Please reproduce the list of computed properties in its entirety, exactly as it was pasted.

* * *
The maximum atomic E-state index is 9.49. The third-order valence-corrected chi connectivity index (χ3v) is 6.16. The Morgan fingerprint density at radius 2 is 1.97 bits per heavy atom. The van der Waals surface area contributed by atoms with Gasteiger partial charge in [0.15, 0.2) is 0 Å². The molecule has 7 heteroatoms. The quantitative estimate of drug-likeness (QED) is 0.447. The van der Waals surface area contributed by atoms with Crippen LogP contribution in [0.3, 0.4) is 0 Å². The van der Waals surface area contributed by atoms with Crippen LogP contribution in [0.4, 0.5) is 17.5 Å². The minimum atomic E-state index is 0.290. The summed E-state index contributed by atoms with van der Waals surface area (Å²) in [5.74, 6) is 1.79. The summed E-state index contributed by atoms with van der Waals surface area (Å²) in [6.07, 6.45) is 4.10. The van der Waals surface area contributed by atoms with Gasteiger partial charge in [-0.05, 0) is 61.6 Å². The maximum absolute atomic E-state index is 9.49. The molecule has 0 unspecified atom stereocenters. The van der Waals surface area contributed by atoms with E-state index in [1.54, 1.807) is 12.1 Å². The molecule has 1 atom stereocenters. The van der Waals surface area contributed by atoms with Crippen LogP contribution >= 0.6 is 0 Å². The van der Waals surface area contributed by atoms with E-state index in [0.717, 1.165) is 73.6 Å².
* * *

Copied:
The maximum atomic E-state index is 9.49. The third-order valence-corrected chi connectivity index (χ3v) is 6.16. The Morgan fingerprint density at radius 2 is 1.97 bits per heavy atom. The van der Waals surface area contributed by atoms with Gasteiger partial charge in [0.15, 0.2) is 0 Å². The molecule has 7 heteroatoms. The quantitative estimate of drug-likeness (QED) is 0.447. The van der Waals surface area contributed by atoms with Crippen LogP contribution in [0.3, 0.4) is 0 Å². The van der Waals surface area contributed by atoms with Crippen LogP contribution in [0.4, 0.5) is 17.5 Å². The minimum atomic E-state index is 0.290. The summed E-state index contributed by atoms with van der Waals surface area (Å²) in [5.74, 6) is 1.79. The summed E-state index contributed by atoms with van der Waals surface area (Å²) in [6.07, 6.45) is 4.10. The van der Waals surface area contributed by atoms with Gasteiger partial charge in [-0.05, 0) is 61.6 Å². The maximum absolute atomic E-state index is 9.49. The molecule has 0 unspecified atom stereocenters. The van der Waals surface area contributed by atoms with E-state index in [1.54, 1.807) is 12.1 Å². The molecule has 1 atom stereocenters. The van der Waals surface area contributed by atoms with Crippen LogP contribution >= 0.6 is 0 Å². The van der Waals surface area contributed by atoms with E-state index in [0.717, 1.165) is 73.6 Å².